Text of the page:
Sen. Robert Dole's proposal to implement income tax indexing in 1983 will not "undercut attempts to restrain inflation," as The Post suggested in its March 2 editorial ("How Not to Balance the Budget"). The editorial resurrects the same worn-out arguments that were dismissed last summer when Congress enacted indexing into law, effective in 1985.

If indexing were enacted on July 1, 1983, as a substitute for the third increment of the administration's tax cut, as Dole suggests, federal revenue would increase by an estimated $4.2 billion in fiscal 1983, $12.7 billion in 1984, and $12.3 billion in 1985. This substitution would reduce the size of our deficit, while at the same time requiring a more honest and open approach to congressional budgeting. With indexing, Congress would have to vote publicly to raise taxes to finance government spending. It could no longer rely on an inflationary bonus to the Treasury paid by taxpayers who are forced into higher brackets.

The Post perpetuates the misconception that indexing reduces tax revenue. This is not the case. Even with indexing in place, income tax revenue will increase to reflect inflation and real growth. Just as entitlements and spending programs rise with the rate of inflation, tax revenues will also increase.

Indexing will not dampen the government's incentive to reduce inflation as some critics charge. On the contrary, legislators will lose the revenue cushion that makes it effortless to allow spending to expand. In light of growing popular concern over rising deficits, Congress would be forced to either reign in spending or enact above-board, honest tax increases.

Finally, The Post argues that the consumer price index, to which the indexation of tax rates is tied, is inaccurate and overstates inflation. In response to my concern and the concern of others in Congress, the Bureau of Labor Statistics will change the CPI's housing component to a rental equivalent. This change will eliminate over two-thirds of the bias in the CPI. Further changes that I have proposed--which the BLS is working on-- will reduce the bias even further. It is largely the prospect of an indexed tax system that has brought about these changes, which should save billions of dollars over the spectrum of entitlement programs currently indexed to the CPI.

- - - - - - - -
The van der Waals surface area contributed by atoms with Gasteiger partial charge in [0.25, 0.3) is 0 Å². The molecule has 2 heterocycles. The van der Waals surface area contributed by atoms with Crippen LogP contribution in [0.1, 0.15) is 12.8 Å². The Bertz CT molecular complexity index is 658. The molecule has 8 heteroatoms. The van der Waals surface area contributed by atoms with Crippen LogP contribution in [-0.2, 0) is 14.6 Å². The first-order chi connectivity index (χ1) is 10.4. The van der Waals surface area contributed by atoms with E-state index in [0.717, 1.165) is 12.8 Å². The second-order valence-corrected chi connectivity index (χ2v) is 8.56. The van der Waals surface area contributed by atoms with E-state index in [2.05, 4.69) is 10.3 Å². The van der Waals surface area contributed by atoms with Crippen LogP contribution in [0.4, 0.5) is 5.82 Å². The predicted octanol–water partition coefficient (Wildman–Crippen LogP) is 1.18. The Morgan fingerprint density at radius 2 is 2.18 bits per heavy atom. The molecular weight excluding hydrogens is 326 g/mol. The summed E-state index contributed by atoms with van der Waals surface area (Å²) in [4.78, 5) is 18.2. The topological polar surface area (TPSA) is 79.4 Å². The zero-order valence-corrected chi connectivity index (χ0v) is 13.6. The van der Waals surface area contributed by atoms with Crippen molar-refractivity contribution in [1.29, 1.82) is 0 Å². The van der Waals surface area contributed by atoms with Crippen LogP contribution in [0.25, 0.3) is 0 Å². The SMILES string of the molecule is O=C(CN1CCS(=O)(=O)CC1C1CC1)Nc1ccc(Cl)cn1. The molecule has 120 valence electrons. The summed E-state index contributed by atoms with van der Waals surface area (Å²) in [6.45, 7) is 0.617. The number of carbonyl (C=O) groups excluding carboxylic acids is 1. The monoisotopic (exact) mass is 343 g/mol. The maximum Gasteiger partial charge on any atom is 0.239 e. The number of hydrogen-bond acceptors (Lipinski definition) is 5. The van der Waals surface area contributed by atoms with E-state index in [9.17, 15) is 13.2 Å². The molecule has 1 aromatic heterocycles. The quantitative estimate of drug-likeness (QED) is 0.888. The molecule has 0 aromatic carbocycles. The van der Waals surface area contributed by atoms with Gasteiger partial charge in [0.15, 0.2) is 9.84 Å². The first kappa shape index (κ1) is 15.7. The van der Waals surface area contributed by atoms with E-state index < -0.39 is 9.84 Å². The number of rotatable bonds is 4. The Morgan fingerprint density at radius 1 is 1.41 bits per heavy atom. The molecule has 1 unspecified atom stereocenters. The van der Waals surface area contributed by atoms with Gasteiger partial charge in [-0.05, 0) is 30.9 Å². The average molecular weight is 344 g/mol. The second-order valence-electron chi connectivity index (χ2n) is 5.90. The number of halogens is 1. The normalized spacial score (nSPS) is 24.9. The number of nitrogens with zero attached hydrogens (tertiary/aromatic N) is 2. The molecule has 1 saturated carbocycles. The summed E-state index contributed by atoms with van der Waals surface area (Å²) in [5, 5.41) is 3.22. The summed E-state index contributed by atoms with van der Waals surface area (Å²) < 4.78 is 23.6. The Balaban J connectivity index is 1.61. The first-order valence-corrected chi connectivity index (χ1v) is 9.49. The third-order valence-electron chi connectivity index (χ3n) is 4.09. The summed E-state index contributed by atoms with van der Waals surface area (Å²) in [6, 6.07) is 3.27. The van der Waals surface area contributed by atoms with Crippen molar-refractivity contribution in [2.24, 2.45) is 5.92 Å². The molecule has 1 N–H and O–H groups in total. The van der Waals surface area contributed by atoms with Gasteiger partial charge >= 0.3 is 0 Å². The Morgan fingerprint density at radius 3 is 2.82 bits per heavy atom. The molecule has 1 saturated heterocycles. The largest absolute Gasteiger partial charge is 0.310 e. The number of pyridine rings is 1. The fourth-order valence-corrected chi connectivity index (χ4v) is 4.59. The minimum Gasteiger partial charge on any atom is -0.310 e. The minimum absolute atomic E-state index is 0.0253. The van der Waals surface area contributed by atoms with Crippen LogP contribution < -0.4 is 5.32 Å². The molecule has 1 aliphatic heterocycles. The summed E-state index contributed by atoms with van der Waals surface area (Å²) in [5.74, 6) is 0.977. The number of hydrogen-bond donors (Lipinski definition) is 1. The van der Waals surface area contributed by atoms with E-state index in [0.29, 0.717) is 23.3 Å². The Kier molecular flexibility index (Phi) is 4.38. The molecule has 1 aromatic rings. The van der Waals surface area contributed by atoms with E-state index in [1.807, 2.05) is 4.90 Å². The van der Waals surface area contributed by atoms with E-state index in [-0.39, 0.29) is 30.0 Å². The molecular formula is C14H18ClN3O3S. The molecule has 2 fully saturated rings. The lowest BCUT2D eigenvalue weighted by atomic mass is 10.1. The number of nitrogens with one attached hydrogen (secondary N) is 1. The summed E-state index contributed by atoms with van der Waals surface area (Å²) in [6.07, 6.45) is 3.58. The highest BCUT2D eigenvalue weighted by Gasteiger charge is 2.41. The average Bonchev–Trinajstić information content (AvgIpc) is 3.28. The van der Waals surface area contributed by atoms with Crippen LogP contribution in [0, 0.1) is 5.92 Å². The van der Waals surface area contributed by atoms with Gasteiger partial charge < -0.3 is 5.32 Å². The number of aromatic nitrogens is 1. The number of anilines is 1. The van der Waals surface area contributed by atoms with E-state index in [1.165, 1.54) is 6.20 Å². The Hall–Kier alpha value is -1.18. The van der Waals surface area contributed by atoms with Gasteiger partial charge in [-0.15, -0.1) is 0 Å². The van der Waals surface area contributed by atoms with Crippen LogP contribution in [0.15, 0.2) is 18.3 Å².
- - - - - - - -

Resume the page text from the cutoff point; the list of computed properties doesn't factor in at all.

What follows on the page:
Tax indexing has the strong support of both the House and the Senate, which enacted it after thoughtful deliberations. My indexing bill had 226 cosponsors, including Democrats and Republicans, conservatives and liberals. Accelerating the implementation of indexing from 1985 to 1983 in lieu of the last segment of the president's tax cut would maintain the philosophy of the Economic Recovery Program, preserve the progressivity of the tax system and significantly reduce revenue losses. What is often forgotten about indexing is that those in the middle and lower brackets benefit the most. The personal exemptions and "zero bracket amount" would move up with the CPI. Those in the top brackets gain the least from indexing; there is no higher bracket their income can be forced into. Eliminating indexing is merely a disguised way to raise revenue from those in the lower and middle brackets.

While The Post believes this is "not how to balance the budget," when the facts are examined, this proposal emerges as a constructive step toward deficit reduction.